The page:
During the Pocahontas Wedding ceremony, hundreds watched as a colonialized Native woman, Rebecca (Pocahontas), was married to John Rolfe in Historic Jamestowne.

Vincent Schilling

During the Pocahontas Wedding ceremony, hundreds watched as a colonialized Native woman, Rebecca (Pocahontas), was married to John Rolfe in Historic Jamestowne.

400 Years Later—Pocahontas and John Rolfe Wed Again

Exactly 400 years after the wedding of Pocahontas to John Rolfe, which took place April 5, 1614, several hundred onlookers watched a reenactment of the marriage in Historic Jamestowne. The wedding even took place at the same site the two were originally married.

RELATED: Native History: Pocahontas Marries John Rolfe in Jamestown

The ceremony was presented three times on Saturday, April 5, 2014 as part of “The World of Pocahontas Initiative,” which focuses on the events surrounding Pocahontas’ capture, marriage and voyage to England.

The initiative is presented by the Colonial Williamsburg Foundation and Preservation Virginia at Historic Jamestowne in collaboration with the Pamunkey Indian Museum and Cultural Center and the Patawomeck Heritage Foundation.

Jim Horn, Colonial Williamsburg’s vice president of research and historical interpretation said the day was successful because of the collaboration of all parties involved. According to estimates, several thousand witnessed the wedding reenactment.

The wedding of Pocahontas to John Rolfe took place on April 5, 2014, exactly 400 years from the original wedding and at the same location in Historic Jamestowne—hundreds watched. (Vincent Schilling)

Vincent Schilling

The wedding of Pocahontas to John Rolfe took place on April 5, 2014, exactly 400 years from the original wedding and at the same location in Historic Jamestowne—hundreds watched.

“This is a team effort and we have welcomed from the very beginning the efforts to bring Jamestowne to life through the contributions of our good friends from the Pamunkey and Patawomeck and also from other Indian people,” Horn said. “It was so important to us to have their involvement because we wanted to be inclusive in the story Indian people played.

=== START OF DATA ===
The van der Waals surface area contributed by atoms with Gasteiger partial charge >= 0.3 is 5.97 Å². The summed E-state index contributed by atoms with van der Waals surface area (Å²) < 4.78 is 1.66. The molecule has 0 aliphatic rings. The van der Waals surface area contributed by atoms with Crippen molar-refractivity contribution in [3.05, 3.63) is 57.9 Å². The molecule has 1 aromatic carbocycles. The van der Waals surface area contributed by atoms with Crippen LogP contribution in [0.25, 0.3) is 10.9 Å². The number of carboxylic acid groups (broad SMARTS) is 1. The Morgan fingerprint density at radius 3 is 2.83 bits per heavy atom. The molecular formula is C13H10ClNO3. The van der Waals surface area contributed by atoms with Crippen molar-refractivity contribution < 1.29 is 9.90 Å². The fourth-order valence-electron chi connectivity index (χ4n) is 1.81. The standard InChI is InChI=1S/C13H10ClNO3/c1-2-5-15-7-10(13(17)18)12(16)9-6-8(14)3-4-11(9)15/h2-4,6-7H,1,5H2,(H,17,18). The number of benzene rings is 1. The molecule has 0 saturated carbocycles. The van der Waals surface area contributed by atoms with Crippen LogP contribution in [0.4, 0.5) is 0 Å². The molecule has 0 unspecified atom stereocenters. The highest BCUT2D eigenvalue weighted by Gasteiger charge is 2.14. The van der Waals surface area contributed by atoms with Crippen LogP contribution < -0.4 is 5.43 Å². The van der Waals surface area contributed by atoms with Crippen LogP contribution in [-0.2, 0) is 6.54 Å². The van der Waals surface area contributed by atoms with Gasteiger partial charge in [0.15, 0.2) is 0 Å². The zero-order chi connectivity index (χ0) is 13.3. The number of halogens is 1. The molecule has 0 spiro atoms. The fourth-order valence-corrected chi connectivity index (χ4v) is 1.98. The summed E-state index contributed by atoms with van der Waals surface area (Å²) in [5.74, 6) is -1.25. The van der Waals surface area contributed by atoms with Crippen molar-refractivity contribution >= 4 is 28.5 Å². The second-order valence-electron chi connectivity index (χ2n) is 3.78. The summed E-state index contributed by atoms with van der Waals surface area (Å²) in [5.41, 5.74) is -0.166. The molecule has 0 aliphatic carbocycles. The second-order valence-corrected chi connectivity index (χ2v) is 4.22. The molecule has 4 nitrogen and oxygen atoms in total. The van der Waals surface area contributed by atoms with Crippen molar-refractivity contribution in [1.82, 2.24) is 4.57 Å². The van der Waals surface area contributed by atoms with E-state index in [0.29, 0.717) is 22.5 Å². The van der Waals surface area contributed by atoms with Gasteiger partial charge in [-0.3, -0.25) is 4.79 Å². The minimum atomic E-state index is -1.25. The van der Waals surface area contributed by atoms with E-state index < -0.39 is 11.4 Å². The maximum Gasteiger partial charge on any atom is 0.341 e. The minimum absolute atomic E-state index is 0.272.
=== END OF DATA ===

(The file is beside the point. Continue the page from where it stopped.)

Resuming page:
“This was an effort to remind people of the early history of Jamestowne… and what ensues from that. Pocahontas and her husband John Rolfe symbolize the meeting of these different peoples in early America, which is one of the most diverse places on earth and brings together European, Indian people and ultimately African people. We need to be more aware that our very origins were rooted in this diversity.”

As part of the wedding reenactment, three Native actors portrayed family members of Pocahontas that were very likely at the wedding in 1614. Pocahontas herself was the main character, though the only words she uttered for the wedding were “I will” in accepting the marriage to John Rolfe.

“It is a commemorative event so we are trying to borrow a bit from the historical record and we are also trying to be considerate of balancing a story that has been predominately a white narrative for a long time,” commented Dr. Buck Woodard, director of the American Indian Initiative. “We are trying to bring Pocahontas and the Native people of this landscape back into the storyline.

“I think a lot of folks who have studied this history that saw the event today would be struck by how much of the Algonquin aspect they don’t know.”

In addition to the formal Christian wedding that took place, there was also a Native blessing in which the newlyweds’ hands were joined and wrapped with beads. (Vincent Schilling)

Vincent Schilling

In addition to the formal Christian wedding that took place, there was also a Native blessing in which the newlyweds’ hands were joined and wrapped with beads.

Considering many onlookers claimed to be direct descendants of Pocahontas, and a number of little girls were dressed in Halloween-style regalia, and the fact that some say Pocahontas married for love, Pamunkey tribal member Ashley Atkins says that though the reenactment was respectful, the outcome may be more romantic than ideal.

“I thought there was too little of the Indian dialogue,” Atkins said. “The word savage was used a lot. It is period so you want to use words and nomenclature of the period, but at the same time, you want to have a counter to that. I would have loved to see more back play.”

When asked if she thought Pocahontas married for love, Atkins said she couldn’t be sure.

“I wouldn’t doubt that there was affections there… you can’t deny that there was political play on both sides of the fence,” she said. “The fact that a Pamunkey person is playing Pocahontas is a good step toward reclaiming her image and her legacy.”

When Pocahontas herself, portrayed by Pamunkey tribal member Wendy Taylor was asked what she thought of the day, she replied as the daughter of a chief might.

“I’d like to thank everybody for their support it means a lot. I’d also like to thank my tribe and my family.”

Wendy Taylor, Pamunkey, portrayed Pocahontas. She uttered only two words during the re-enactment, “I will.” (Vincent Schilling)

Vincent Schilling

Wendy Taylor, Pamunkey, portrayed Pocahontas. She uttered only two words during the re-enactment, “I will.”

RELATED: Video: Man on the Street: Who Was Pocahontas? Pre-Wedding Thoughts

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